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Soaring temperatures and food prices threaten violent unrest

Protests have a funny way of kicking off when the mercury soars. The summer of 1967 is best known as “the summer of love”. It was a time when hippies flocked to America’s west coast to protest war, take drugs and peace out. But it was also a time when more than 150 race riots struck everywhere from Atlanta to Boston amid brutal temperatures, earning the period another name: “The long, hot summer.”

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As the world warms, the link between heat and social disturbance is an increasingly important one and, this summer, an especially concerning one. Each upheaval has its own causes, but certain factors make disturbances more likely everywhere. Surging temperatures, rising food prices and cuts to public spending—three of the strongest predictors of turmoil—have driven estimates of the potential for unrest to unprecedented highs in recent months. These estimates will probably rise higher still this summer. Temperatures are unlikely to have peaked. Russia’s exit from the Black Sea Grain Initiative to export supplies from Ukraine and India’s recent ban on rice exports may raise the price of staples. Social unrest is already bubbling in Kenya, India, Israel and South Africa.

The summer of our discontent

In the first week of July the mean global temperature crossed the 17°C threshold for the first time, reaching a steamy 17.08°C. The average global temperature for the month as a whole is poised to be warmer than the hottest previous single-day average on record. This sort of weather spells trouble. In a study published in Science, Marshall Burke of Stanford University and Solomon Hsiang and Edward Miguel of the University of California, Berkeley, show that an uptick in temperature of just one standard deviation above the long-term mean—the kind of deviation a statistician expects to observe about once every six days—drives an increase in the frequency of unrest of almost 15%.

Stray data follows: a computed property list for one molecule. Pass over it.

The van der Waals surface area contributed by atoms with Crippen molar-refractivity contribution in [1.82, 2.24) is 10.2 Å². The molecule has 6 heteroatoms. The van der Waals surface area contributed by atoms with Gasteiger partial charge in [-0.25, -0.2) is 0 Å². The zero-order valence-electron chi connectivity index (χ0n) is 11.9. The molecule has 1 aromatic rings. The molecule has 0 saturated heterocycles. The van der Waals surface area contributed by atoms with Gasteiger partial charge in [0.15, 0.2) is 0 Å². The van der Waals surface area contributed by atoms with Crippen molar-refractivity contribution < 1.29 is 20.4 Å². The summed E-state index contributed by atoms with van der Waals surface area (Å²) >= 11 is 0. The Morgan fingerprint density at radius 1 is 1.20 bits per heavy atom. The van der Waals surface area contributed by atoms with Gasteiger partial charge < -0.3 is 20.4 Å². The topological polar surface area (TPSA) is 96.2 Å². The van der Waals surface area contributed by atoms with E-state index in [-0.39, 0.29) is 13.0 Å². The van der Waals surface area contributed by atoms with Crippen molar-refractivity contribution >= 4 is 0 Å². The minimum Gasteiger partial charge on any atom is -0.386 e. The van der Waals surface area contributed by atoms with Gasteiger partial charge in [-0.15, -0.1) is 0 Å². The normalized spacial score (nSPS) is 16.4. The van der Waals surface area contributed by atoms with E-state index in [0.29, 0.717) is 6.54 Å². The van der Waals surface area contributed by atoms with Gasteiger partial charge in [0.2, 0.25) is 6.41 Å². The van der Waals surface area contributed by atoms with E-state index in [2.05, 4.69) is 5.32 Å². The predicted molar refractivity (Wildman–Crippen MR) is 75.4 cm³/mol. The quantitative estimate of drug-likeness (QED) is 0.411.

In the eight weeks since the start of June, the average global temperature has simmered at a consistent four to six standard deviations above levels recorded from 1980 to 2000. Our rough calculations, which extrapolate the relationship indicated in the Science study, suggest that record temperatures in June and July could have raised the global risk of violent social unrest by somewhere in the region of 50%. The effects of El Niño, a weather pattern that brings warmer temperatures worldwide and recently got under way, are likely to produce a scorching end to the northern summer and start to the southern summer. Indeed, the phenomenon has coincided with more than one-fifth of all civil conflicts that have taken place since 1950.

Verisk Maplecroft, a risk-intelligence company, maintains a civil-unrest index that forecasts the potential for business disruption caused by social disturbances, including violent upheaval, on a country-by-country basis. According to the firm’s estimates, the risk of global social unrest in the third quarter of 2023 is the highest since the index was created in 2017. That is because of both heat and the higher cost of living, says Jimena Blanco, the firm’s lead analyst. “High rates of food price inflation are a particular risk,” she warns.